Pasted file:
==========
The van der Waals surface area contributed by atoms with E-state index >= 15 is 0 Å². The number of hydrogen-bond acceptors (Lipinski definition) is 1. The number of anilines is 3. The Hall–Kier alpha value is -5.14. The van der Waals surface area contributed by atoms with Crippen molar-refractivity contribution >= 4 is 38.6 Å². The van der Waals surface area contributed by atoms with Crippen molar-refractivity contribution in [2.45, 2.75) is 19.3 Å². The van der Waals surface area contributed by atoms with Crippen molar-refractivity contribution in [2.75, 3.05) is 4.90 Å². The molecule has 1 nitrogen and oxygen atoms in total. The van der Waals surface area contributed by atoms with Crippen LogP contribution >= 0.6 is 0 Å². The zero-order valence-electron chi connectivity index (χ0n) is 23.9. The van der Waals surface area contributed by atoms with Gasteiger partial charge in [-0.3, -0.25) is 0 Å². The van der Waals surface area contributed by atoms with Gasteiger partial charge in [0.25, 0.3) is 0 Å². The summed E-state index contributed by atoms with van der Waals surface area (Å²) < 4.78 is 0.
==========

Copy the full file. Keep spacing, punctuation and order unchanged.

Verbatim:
The van der Waals surface area contributed by atoms with E-state index >= 15 is 0 Å². The number of hydrogen-bond acceptors (Lipinski definition) is 1. The number of anilines is 3. The Hall–Kier alpha value is -5.14. The van der Waals surface area contributed by atoms with Crippen molar-refractivity contribution >= 4 is 38.6 Å². The van der Waals surface area contributed by atoms with Crippen molar-refractivity contribution in [2.45, 2.75) is 19.3 Å². The van der Waals surface area contributed by atoms with Crippen molar-refractivity contribution in [2.75, 3.05) is 4.90 Å². The molecule has 1 nitrogen and oxygen atoms in total. The van der Waals surface area contributed by atoms with Crippen LogP contribution >= 0.6 is 0 Å². The zero-order valence-electron chi connectivity index (χ0n) is 23.9. The van der Waals surface area contributed by atoms with Gasteiger partial charge in [-0.3, -0.25) is 0 Å². The van der Waals surface area contributed by atoms with Gasteiger partial charge in [0.25, 0.3) is 0 Å². The summed E-state index contributed by atoms with van der Waals surface area (Å²) < 4.78 is 0.